Text by Nayana Currimbhoy.
Photography by Timothy Hursley
Robert A. M. Stern Architects crafts a new Banana Republic in Chicago
Moving beyond the elephants, Range Rovers, and army surplus fatigues of the first Banana Republic store in California, Robert A. M. Stern Architects presents a subtle and more sophisticated version of the exotic travel scenario in the retail chain’s new store in Chicago.
Initially started by two Berkeley journalists to sell surplus army clothing, the chain was later purchased by The Gap. Recently, the parent company has decided to upgrade the clothes, and along with it, the architecture. The 14,360-square-foot Chicago store, according to partner-in-charge, Graham Wyatt, is to serve as a prototype for future stores.
Conceived as a contemporary version of a tropical plantation villa, the free-standing, 2-story structure holds its own among the eccentric mix of expensive boutiques and skyscrapers on Chicago’s famous North Michigan Avenue. Its barrel-vaulted facade of lead-coated copper is reminiscent of the prefabricated metal structures exported to hot-weather colonies from Europe in the late nineteenth century.
The cues for the interior’s theme are revealed by the exterior. Pairs of lead-coated pilasters are cross-bound together with solid bronze strapping, a fanciful allusion to the lashed bamboo homes of tribal cultures, and their pattern is repeated again in leather inside the store. Basket-weave patterns in the plantings outside the shop, again, prepare the visitor for the basket-weave leather and wood patterned interior. “We have used serious, modern materials to comment on the travel theme,” explains Wyatt.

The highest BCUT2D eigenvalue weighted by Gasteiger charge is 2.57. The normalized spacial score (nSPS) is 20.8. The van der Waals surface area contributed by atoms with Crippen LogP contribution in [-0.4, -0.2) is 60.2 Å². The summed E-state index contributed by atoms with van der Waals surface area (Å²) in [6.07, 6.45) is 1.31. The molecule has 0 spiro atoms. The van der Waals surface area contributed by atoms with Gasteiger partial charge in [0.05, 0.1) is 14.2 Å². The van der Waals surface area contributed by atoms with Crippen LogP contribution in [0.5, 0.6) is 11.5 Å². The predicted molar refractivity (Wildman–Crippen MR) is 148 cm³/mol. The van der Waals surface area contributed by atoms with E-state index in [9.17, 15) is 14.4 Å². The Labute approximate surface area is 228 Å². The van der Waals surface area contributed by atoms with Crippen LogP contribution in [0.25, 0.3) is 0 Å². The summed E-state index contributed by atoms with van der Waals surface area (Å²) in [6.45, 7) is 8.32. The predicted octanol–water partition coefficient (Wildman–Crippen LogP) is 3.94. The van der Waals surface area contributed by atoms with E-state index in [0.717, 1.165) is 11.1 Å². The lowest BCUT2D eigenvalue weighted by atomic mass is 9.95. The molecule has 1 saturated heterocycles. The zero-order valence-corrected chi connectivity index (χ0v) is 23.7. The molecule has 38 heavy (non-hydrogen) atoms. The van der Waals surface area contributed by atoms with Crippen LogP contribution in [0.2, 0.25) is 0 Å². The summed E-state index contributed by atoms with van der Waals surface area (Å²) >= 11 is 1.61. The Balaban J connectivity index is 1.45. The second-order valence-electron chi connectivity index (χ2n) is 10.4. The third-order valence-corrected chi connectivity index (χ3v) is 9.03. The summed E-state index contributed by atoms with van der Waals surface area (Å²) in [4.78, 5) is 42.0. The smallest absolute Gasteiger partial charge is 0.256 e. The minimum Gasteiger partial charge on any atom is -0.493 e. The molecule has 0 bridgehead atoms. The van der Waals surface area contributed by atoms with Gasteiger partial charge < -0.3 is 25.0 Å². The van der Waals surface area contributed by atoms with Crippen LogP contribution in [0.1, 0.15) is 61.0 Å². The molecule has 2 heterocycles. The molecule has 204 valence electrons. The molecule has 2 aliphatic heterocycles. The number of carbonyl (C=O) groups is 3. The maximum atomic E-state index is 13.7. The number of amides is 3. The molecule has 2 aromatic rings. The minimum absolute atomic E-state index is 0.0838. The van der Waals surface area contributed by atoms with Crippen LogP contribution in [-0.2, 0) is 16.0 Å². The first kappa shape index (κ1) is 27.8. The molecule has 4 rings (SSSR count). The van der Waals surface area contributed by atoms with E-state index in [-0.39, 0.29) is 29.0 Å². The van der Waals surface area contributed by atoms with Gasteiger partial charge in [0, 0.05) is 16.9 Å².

A spectacular suspended steel staircase dominates the interior, and the plantation villa theme is suggested again in the plan of room-like alcoves surrounding the two-story courtyard created by this central staircase. Harking back to the suspended rope and stick bridges and stairs of primitive cultures, the staircase, which has glass treads, and cross-woven leather banisters, is bathed in natural light from a skylight which spans the length of the two structural bays. “The light, open space in the center creates a courtyard effect, reminiscent of tropical homes,” says project manager Lee Ledbetter, “and it helps draw the customers up to the second floor.” Two vaulted aluminum leaf ceilings on the second floor present a glowing sky to shoppers on long winter nights.
This is a very highly crafted store. Working with a broad range of materials—including white oak, granite, slate, sea grass, leather and steel—Stern’s design team has created a repertoire of ingenious details with abstract references to the tropical travel theme. Lacquered particle board tents lashed with steel cable are the most direct allusion to safari travel. Other abstract references include steel columns lashed with leather, basket-weave leather banisters, sea grass mats on the second floor, laminated plate-glass treads on the stairway, and a handrail of ridged white oak that is meant to resemble tropical vines and creepers.
“The work was done all over the country,” says Wyatt. Glass treads, for example, were fabricated in Pennsylvania, the wood walls in Salt Lake City, and the leather in Chicago. “It was quite an experience. A lot of our time went into finding and coordinating the artisans.” says Wyatt, of the store which took 13 months to complete. Time well spent, indeed.